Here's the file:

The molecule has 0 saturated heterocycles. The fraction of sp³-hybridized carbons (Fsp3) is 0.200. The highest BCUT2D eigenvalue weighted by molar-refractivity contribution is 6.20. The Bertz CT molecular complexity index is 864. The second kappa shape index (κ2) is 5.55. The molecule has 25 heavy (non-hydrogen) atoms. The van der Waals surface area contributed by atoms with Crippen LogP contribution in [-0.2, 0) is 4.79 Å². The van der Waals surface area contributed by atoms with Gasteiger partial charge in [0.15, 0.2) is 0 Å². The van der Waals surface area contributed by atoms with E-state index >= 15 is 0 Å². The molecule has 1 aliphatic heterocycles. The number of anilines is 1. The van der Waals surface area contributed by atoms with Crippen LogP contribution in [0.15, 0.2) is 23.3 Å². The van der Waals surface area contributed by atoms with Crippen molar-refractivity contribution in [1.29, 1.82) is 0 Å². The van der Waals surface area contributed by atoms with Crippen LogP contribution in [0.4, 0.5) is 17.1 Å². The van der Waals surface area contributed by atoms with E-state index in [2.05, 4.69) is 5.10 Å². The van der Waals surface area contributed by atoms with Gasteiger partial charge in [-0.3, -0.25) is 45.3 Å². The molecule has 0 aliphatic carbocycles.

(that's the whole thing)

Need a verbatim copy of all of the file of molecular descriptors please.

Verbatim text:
The molecule has 0 saturated heterocycles. The fraction of sp³-hybridized carbons (Fsp3) is 0.200. The highest BCUT2D eigenvalue weighted by molar-refractivity contribution is 6.20. The Bertz CT molecular complexity index is 864. The second kappa shape index (κ2) is 5.55. The molecule has 25 heavy (non-hydrogen) atoms. The van der Waals surface area contributed by atoms with Crippen LogP contribution in [-0.2, 0) is 4.79 Å². The van der Waals surface area contributed by atoms with Gasteiger partial charge in [0.15, 0.2) is 0 Å². The van der Waals surface area contributed by atoms with E-state index >= 15 is 0 Å². The molecule has 1 aliphatic heterocycles. The number of anilines is 1. The van der Waals surface area contributed by atoms with Crippen LogP contribution in [0.15, 0.2) is 23.3 Å². The van der Waals surface area contributed by atoms with Crippen molar-refractivity contribution in [1.29, 1.82) is 0 Å². The van der Waals surface area contributed by atoms with Crippen LogP contribution in [0.4, 0.5) is 17.1 Å². The van der Waals surface area contributed by atoms with E-state index in [2.05, 4.69) is 5.10 Å². The van der Waals surface area contributed by atoms with Gasteiger partial charge in [-0.3, -0.25) is 45.3 Å². The molecule has 0 aliphatic carbocycles.